Ban ignorance, not bliss

For a change, instead of jaw-dropping semi-clad women and yawn-inducing politician’s photographs, the front page of newspapers these days feature Bhagwad Gita, reporting on the state prosecutor’s office in the Russian city of Tomsk, Siberia, who filed a petition seeking a ban on the Gita. According to them, the Bhagwad Gita is a war-mongering and extremist literature. The 700-versed scripture is something we’ve always highly revered and put on the top pedestal or rather top shelf of our book. Sadly though, there’s where it has always remained. It takes a Russian city to wake us to the importance or maybe futility of the scripture.

The dust on your copy of Bhagwad Gita’s cover hides many a truths that has stood the test of time. But again, was it ever applied in the first place? In this ‘tweet age’ of short attention span, do we really need those voluminous Bhagwad Gita, Vedas, Puranas, Upanishads, Bible, Quran, Tora, Guru Granth Sahib, Avesta, and all those religious scriptures of the yore? Does anybody ever bother to read them, except using them in law courts (who ironically, end up banning them), temples, mosques and churches, where people sing verses without actually understanding them? Suddenly, the much-ignored scripture becomes a topic of national debate.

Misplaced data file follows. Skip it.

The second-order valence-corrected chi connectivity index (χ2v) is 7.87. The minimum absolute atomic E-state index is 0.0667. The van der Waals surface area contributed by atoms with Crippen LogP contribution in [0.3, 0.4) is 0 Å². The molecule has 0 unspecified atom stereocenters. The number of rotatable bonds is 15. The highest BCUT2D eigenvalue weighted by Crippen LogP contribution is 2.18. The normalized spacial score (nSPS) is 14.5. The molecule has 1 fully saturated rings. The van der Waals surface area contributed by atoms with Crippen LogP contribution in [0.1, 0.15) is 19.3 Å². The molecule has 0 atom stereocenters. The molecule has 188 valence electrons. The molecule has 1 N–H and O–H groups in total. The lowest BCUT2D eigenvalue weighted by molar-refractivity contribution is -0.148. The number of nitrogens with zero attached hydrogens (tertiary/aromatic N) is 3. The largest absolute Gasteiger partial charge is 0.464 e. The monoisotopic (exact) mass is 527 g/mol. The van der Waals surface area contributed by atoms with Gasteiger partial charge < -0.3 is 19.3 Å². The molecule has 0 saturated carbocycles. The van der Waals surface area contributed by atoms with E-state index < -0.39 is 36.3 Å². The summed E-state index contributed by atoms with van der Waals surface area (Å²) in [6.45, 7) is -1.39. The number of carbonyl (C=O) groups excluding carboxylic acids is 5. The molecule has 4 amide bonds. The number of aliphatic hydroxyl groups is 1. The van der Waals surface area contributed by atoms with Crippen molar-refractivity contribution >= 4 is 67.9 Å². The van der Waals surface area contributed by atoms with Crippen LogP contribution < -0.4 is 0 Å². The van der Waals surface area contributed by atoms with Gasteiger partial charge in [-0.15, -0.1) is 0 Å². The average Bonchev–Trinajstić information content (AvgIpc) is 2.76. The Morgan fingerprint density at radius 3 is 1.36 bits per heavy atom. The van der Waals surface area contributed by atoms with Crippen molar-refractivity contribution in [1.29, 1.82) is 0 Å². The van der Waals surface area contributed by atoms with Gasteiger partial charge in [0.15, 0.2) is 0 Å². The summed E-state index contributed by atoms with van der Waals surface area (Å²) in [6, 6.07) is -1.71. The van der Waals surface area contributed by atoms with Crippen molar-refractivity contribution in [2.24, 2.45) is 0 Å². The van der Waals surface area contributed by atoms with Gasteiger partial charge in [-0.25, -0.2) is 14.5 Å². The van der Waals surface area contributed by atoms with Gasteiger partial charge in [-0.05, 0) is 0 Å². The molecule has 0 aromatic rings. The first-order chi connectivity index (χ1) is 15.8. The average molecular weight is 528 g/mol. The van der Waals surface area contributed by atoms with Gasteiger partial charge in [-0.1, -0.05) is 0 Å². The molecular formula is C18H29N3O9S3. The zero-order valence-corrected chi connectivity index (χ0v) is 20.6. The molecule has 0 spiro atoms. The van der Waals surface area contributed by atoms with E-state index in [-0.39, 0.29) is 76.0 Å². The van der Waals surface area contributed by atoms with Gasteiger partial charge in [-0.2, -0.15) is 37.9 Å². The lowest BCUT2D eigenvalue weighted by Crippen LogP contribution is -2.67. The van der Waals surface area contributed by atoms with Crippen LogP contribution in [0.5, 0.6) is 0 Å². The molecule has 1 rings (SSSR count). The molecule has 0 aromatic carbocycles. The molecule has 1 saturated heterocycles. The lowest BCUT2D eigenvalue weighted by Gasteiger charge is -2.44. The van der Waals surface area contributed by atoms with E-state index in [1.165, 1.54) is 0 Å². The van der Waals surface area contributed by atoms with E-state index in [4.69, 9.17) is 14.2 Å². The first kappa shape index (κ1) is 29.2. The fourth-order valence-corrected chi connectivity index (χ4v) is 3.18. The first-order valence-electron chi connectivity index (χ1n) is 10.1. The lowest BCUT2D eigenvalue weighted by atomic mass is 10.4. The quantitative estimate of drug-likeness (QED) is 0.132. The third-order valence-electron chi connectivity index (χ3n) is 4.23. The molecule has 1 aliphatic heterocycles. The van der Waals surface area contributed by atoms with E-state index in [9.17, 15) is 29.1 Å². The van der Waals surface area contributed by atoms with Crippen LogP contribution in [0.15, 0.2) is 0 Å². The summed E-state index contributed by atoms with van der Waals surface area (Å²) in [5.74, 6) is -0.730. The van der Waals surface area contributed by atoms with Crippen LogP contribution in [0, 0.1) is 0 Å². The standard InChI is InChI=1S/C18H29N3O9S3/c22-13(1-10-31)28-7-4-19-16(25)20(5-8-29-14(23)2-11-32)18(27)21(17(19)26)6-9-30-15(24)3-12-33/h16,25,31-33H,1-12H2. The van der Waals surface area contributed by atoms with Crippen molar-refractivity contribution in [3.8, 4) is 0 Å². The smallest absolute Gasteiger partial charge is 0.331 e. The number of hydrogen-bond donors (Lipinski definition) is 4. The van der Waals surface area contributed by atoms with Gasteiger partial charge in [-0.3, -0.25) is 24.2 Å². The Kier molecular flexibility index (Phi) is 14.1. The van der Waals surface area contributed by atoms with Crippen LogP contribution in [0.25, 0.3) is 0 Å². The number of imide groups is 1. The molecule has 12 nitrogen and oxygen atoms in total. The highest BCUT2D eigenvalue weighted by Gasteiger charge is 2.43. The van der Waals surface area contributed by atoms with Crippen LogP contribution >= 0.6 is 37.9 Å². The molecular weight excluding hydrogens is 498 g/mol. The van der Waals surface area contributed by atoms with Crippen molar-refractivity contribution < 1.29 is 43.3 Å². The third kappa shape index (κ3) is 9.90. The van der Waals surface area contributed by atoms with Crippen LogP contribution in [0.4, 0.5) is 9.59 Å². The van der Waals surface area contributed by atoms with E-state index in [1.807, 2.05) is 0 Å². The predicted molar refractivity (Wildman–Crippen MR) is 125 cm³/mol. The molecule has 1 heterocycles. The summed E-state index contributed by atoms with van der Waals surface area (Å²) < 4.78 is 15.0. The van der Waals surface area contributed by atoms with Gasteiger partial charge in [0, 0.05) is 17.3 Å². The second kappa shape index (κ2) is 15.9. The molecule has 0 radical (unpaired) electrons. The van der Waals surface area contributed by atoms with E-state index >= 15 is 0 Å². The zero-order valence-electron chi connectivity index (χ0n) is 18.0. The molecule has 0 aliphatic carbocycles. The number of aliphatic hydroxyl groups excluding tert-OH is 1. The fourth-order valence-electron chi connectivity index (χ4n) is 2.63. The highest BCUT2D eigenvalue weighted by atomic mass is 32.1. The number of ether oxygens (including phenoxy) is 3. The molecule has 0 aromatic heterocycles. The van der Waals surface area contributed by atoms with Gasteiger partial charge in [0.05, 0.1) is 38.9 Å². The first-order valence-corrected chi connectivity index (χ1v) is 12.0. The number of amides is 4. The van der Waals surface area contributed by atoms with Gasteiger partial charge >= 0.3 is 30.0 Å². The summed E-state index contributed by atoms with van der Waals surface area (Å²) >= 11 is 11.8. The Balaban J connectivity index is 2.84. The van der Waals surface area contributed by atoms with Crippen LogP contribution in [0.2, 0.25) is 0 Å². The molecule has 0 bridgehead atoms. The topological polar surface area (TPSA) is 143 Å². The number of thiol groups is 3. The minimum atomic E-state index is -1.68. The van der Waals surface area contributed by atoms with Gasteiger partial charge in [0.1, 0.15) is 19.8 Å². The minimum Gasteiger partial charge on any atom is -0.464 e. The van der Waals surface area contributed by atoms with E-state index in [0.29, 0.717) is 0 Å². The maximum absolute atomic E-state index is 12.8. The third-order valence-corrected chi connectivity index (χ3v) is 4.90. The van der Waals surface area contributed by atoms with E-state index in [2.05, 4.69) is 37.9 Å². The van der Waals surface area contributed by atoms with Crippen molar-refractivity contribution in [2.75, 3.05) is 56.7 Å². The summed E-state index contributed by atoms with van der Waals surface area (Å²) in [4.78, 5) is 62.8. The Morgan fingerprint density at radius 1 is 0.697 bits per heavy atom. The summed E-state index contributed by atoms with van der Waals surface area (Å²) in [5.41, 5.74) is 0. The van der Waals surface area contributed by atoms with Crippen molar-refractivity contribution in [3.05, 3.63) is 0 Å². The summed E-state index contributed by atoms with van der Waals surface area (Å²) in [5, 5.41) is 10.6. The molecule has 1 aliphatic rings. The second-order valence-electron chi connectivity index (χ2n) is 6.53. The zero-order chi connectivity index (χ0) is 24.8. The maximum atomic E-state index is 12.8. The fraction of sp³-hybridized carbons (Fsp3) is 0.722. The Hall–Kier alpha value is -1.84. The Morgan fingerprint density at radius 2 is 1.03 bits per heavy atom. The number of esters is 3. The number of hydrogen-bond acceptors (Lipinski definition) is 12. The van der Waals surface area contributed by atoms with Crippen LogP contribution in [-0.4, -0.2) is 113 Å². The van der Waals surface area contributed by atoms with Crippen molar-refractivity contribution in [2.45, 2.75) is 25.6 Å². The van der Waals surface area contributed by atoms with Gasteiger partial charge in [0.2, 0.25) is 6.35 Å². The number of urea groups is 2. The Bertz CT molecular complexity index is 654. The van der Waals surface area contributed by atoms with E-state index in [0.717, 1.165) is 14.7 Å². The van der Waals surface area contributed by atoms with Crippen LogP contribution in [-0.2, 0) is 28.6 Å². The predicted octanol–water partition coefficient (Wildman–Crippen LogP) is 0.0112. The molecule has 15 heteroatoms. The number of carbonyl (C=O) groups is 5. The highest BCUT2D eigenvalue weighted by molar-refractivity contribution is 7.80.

So we type pithy angry tweets, furious status messages, gang up for ‘weekend morchas’ on street-side, and sing praises of politicians and celebrities who echo our sentiments. A book that we never bothered to read up suddenly becomes so important to us that we nod in acquiesce when Sushma Swaraj asks the government to declare Bhagwad Gita as national book. We applaud Javed Akhtar when he states, “This great book of wisdom belongs not only to Hindus but to the whole humanity.”